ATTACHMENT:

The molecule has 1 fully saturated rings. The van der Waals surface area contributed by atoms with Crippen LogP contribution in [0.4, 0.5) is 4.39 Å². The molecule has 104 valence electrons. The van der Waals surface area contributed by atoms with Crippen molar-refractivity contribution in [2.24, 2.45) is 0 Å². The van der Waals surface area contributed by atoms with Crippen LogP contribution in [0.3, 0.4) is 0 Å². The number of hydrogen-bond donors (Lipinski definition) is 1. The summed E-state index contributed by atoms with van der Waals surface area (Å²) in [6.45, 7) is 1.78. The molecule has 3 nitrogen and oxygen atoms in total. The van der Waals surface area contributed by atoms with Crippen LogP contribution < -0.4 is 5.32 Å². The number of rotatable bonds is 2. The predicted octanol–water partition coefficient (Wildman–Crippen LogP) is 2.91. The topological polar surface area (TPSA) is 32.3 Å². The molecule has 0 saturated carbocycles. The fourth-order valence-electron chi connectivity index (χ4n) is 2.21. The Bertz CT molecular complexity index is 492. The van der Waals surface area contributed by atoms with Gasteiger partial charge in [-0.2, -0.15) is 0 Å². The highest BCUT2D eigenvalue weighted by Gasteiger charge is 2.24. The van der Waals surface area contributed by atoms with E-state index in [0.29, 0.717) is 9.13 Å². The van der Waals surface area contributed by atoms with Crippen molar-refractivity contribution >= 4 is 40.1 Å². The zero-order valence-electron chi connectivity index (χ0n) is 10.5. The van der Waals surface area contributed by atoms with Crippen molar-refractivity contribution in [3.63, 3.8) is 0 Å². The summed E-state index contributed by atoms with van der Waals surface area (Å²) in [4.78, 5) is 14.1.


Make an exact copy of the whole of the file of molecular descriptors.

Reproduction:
The molecule has 1 fully saturated rings. The van der Waals surface area contributed by atoms with Crippen LogP contribution in [0.4, 0.5) is 4.39 Å². The molecule has 104 valence electrons. The van der Waals surface area contributed by atoms with Crippen molar-refractivity contribution in [2.24, 2.45) is 0 Å². The van der Waals surface area contributed by atoms with Crippen LogP contribution in [0.3, 0.4) is 0 Å². The number of hydrogen-bond donors (Lipinski definition) is 1. The summed E-state index contributed by atoms with van der Waals surface area (Å²) in [6.45, 7) is 1.78. The molecule has 3 nitrogen and oxygen atoms in total. The van der Waals surface area contributed by atoms with Crippen LogP contribution < -0.4 is 5.32 Å². The number of rotatable bonds is 2. The predicted octanol–water partition coefficient (Wildman–Crippen LogP) is 2.91. The topological polar surface area (TPSA) is 32.3 Å². The molecule has 0 saturated carbocycles. The fourth-order valence-electron chi connectivity index (χ4n) is 2.21. The Bertz CT molecular complexity index is 492. The van der Waals surface area contributed by atoms with Gasteiger partial charge in [-0.2, -0.15) is 0 Å². The highest BCUT2D eigenvalue weighted by Gasteiger charge is 2.24. The van der Waals surface area contributed by atoms with E-state index in [0.29, 0.717) is 9.13 Å². The van der Waals surface area contributed by atoms with Crippen molar-refractivity contribution >= 4 is 40.1 Å². The zero-order valence-electron chi connectivity index (χ0n) is 10.5. The van der Waals surface area contributed by atoms with Crippen molar-refractivity contribution in [3.63, 3.8) is 0 Å². The summed E-state index contributed by atoms with van der Waals surface area (Å²) in [4.78, 5) is 14.1.